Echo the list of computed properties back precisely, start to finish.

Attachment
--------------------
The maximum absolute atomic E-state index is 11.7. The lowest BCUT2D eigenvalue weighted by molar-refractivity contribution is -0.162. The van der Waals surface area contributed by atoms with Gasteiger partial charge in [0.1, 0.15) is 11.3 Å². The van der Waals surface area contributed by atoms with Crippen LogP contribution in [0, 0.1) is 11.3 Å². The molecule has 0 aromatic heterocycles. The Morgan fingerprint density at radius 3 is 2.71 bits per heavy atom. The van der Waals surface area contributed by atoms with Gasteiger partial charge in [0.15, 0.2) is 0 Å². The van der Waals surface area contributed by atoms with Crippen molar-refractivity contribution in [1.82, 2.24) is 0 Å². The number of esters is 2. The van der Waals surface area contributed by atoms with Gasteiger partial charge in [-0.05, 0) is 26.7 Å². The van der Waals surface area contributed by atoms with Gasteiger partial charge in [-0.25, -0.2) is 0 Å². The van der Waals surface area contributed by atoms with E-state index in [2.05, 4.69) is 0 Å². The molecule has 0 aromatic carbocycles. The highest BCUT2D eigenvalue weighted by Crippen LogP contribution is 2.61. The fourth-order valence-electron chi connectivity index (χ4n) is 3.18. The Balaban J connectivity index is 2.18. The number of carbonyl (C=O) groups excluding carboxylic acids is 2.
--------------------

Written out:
The maximum absolute atomic E-state index is 11.7. The lowest BCUT2D eigenvalue weighted by molar-refractivity contribution is -0.162. The van der Waals surface area contributed by atoms with Gasteiger partial charge in [0.1, 0.15) is 11.3 Å². The van der Waals surface area contributed by atoms with Crippen LogP contribution in [0, 0.1) is 11.3 Å². The molecule has 0 aromatic heterocycles. The Morgan fingerprint density at radius 3 is 2.71 bits per heavy atom. The van der Waals surface area contributed by atoms with Gasteiger partial charge in [0.15, 0.2) is 0 Å². The van der Waals surface area contributed by atoms with Crippen molar-refractivity contribution in [1.82, 2.24) is 0 Å². The number of esters is 2. The van der Waals surface area contributed by atoms with Gasteiger partial charge in [-0.05, 0) is 26.7 Å². The van der Waals surface area contributed by atoms with Gasteiger partial charge in [-0.25, -0.2) is 0 Å². The van der Waals surface area contributed by atoms with E-state index in [2.05, 4.69) is 0 Å². The molecule has 0 aromatic carbocycles. The highest BCUT2D eigenvalue weighted by Crippen LogP contribution is 2.61. The fourth-order valence-electron chi connectivity index (χ4n) is 3.18. The Balaban J connectivity index is 2.18. The number of carbonyl (C=O) groups excluding carboxylic acids is 2.